The ultimate answer is provided in chapter 6, where it is argued that nothing is amiss in the idea of a causal regress that terminates necessarily in an uncaused cause. A causal series terminates necessarily if its members are intrinsically such that the series must terminate. (pp. 98-99) I take it that the series of causes that reaches back some 13-15 billion years ago to the Big Bang (assuming the truth of current cosmology) is a contingently terminating series: there is nothing in the nature of an ordinary physical event-cause that necessitates that a series of such causes should terminate, or should not terminate. So if there are no necessarily terminating causal series, there is no hope for a contingency argument that does not apply some version of PSR to an initial event like the Big Bang.
The main challenge Miller faces in showing the possibility of necessarily terminating causal series derives from Hume's contention that in an infinite series of causes each member is wholly explained by the preceding member without any member being uncaused. If so, there is no a priori reason why a causal regress must terminate. To the objection that this would leave the series itself unexplained, the Humean rejoinder is that the explanation of each member by the preceding member suffices to explain the series as a whole. Miller responds to Hume's challenge by distinguishing five types of causal series. The justice of Hume's remarks is admitted with respect to types I-III. But types IV and V are argued to escape Humean censure.
It is impossible in the short space allotted to summarize Miller's intricate and carefully argued discussion of causal series. But perhaps the gist of it can be rendered as follows.
Miller needs a causal series that is both explanatory and necessarily terminating. But if a series is such that each of its members is caused by that which precedes it and causes that which succeeds it, then that series cannot be necessarily terminating. "Series IV and V, however, are cases of causal series in which each part neither is caused by that which precedes it, nor causes that which succeeds it . . ." (p. 111) How? Let a be the cause of Fido's existing, and suppose (to put it roughly) a is caused to exist by b, b by c, c by d, and d by m. Miller's idea is that when properly formulated, what causes a to exist is not b, but b inasmuch as it is caused to exist by c inasmuch as it is caused to exist by d inasmuch as it is caused to exist by m. (p. 112) Now m must be an uncaused cause, says Miller, on pain of the series' no longer being able to cause anything. (p. 112)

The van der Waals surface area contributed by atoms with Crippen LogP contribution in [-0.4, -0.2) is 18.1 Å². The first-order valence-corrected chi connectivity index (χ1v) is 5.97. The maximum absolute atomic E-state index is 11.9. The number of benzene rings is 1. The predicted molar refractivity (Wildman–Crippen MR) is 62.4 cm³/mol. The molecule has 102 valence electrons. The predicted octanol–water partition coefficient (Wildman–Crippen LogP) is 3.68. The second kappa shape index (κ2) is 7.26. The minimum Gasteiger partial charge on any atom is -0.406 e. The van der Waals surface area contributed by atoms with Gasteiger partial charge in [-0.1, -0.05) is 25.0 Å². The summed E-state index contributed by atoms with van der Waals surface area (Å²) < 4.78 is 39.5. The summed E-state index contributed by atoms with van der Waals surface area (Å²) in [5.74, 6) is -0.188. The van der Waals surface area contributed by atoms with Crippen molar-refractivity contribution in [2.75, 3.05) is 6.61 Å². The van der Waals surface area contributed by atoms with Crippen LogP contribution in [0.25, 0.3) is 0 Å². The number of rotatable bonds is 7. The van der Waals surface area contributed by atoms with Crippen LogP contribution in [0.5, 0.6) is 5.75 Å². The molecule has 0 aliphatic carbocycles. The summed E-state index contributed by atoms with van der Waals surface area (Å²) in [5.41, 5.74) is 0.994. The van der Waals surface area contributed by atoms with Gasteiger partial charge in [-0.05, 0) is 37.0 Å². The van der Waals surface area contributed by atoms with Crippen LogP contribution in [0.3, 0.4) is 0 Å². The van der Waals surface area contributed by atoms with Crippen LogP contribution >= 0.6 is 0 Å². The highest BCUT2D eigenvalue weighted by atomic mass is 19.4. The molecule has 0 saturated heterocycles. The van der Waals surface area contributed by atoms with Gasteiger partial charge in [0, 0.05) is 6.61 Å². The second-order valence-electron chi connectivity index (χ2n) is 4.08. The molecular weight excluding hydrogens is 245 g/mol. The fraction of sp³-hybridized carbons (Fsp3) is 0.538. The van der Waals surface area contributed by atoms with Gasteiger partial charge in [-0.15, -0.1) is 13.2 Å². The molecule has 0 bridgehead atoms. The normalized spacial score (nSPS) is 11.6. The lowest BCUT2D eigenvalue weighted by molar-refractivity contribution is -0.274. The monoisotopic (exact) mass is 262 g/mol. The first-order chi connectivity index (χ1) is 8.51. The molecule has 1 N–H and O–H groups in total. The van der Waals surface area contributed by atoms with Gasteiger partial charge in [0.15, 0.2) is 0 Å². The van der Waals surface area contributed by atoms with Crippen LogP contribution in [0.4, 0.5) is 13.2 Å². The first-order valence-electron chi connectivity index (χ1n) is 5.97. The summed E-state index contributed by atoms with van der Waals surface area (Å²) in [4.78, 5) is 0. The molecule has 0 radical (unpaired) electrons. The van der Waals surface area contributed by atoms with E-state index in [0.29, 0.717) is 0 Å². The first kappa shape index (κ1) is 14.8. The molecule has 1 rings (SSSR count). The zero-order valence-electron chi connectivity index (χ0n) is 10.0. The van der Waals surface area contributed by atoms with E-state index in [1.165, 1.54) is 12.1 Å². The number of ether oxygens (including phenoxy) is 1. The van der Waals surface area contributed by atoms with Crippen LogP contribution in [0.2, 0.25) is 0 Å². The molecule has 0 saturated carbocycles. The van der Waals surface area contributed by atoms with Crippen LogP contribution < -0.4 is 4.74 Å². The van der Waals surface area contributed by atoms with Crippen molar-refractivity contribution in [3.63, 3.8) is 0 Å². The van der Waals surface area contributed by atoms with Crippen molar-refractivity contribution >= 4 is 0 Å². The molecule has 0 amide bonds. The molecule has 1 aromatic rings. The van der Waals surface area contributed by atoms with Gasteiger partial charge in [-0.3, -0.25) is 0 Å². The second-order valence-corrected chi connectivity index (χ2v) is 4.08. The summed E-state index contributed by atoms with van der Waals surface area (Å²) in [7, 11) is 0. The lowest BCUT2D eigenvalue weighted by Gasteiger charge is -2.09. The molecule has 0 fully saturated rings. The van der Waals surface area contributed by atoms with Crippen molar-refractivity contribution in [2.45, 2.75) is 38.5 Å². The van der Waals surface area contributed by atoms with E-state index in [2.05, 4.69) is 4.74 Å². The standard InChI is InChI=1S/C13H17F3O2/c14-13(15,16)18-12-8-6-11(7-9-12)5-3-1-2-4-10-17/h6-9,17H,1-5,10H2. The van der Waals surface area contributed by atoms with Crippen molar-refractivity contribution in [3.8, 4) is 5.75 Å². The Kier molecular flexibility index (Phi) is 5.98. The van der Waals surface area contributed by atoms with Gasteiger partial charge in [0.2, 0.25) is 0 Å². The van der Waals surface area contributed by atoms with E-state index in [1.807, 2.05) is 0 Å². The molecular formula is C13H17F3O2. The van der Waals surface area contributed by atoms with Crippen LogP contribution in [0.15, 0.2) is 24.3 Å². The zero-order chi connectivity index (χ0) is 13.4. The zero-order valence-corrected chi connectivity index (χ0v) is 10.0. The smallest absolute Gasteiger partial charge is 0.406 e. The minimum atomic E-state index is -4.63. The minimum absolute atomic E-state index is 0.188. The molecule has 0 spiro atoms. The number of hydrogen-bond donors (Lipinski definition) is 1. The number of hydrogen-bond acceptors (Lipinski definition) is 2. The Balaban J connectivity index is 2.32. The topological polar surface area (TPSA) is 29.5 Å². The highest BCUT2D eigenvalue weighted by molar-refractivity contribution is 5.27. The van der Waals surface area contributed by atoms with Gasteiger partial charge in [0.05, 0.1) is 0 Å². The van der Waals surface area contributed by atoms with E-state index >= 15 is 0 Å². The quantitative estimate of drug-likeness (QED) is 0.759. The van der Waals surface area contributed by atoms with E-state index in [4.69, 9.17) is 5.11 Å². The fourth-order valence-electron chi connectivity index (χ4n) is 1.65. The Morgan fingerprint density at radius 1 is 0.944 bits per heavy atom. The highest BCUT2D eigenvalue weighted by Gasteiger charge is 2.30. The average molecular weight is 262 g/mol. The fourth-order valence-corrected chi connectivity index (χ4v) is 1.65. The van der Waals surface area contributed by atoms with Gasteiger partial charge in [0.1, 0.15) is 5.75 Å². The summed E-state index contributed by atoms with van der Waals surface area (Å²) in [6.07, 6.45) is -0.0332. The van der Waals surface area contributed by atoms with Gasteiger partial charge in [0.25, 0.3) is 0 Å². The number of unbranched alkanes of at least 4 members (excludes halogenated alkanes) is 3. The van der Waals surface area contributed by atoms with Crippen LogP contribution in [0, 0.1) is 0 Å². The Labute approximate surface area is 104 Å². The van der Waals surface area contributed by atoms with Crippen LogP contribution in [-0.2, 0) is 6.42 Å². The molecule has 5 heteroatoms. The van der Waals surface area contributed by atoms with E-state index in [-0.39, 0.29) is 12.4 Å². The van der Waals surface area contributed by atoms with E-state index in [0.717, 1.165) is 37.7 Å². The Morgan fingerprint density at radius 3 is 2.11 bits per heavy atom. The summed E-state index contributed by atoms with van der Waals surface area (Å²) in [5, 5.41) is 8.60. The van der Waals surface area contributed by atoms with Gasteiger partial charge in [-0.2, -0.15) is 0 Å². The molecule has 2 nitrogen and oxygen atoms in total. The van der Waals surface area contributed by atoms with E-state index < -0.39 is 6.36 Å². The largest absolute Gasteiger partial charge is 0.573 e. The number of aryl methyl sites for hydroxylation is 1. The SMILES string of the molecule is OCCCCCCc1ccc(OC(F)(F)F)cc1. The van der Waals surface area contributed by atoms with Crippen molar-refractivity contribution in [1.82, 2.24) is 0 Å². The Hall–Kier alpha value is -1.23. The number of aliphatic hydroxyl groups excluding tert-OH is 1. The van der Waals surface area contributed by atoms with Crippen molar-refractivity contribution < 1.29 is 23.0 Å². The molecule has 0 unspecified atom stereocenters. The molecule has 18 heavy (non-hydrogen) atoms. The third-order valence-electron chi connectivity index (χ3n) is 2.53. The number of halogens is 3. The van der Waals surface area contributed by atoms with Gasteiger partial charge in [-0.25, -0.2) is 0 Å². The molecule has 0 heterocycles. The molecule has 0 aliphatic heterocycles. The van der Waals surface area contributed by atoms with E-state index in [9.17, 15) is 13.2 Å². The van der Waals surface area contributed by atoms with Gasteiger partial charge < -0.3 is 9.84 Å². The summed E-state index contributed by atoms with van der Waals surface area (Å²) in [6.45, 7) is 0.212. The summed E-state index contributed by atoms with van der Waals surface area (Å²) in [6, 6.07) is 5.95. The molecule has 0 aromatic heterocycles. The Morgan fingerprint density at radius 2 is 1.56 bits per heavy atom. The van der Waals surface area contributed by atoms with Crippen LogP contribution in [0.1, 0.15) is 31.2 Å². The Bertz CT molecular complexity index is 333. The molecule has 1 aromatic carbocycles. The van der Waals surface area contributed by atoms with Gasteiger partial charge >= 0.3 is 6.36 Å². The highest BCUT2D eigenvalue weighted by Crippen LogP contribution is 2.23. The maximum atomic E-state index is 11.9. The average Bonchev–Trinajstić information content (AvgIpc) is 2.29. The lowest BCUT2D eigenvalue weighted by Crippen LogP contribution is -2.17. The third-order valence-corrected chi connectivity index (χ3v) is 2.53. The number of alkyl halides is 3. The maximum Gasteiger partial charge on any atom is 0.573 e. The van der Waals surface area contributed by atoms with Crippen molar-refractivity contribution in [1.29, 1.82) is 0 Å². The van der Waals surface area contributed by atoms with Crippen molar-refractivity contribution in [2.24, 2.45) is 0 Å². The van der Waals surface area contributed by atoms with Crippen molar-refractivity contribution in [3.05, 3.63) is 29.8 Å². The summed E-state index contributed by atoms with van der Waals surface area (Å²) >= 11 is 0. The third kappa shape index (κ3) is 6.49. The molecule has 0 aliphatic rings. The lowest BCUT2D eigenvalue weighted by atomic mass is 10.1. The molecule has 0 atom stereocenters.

Having thus arrived at the uncaused cause, the remaining chapters consolidate and elaborate this result. Chapter 7, "The Uncaused Cause," argues that the ground of the uncaused cause's status as uncaused is in the lack of "any distinction between itself and its existence" (p. 117) and defends this consequence of the doctrine of divine simplicity against charges of incoherence. Miller also addresses the question whether the universe might be the uncaused cause, and concludes that it cannot since it is distinct from its existence, and what is so distinct can exist only if caused to exist. (p. 135)
Chapter 8 ("Necessary Existence") explains the sense in which God's existence is necessary "in terms of the more basic notion of something's lacking any distinction from its existence." (p. 148)
Chapters 9 and 10 treat, respectively, "Objections to the Contingency Argument" and "The Contingency Argument Misconceived." The book concludes with three appendices in support of chapters 2, 3 and 4 respectively, and a useful index.
The production job is reasonably good, although the quality of the paper inspires little confidence in its ability to resist the onset of yellowing. I note only four typographical errors: p. 1 has 'prologomena' instead of 'prolegomena.' P. 35, line 16 sports 'Fido's existing' in place of 'Fido's blackness.' P. 38, n. 22, line 6 shows 'predicate' where it should have 'property.' And a spot check of the index revealed on p. 202, col. I, line 7 a reference to p. 74 when it should be to p. 76.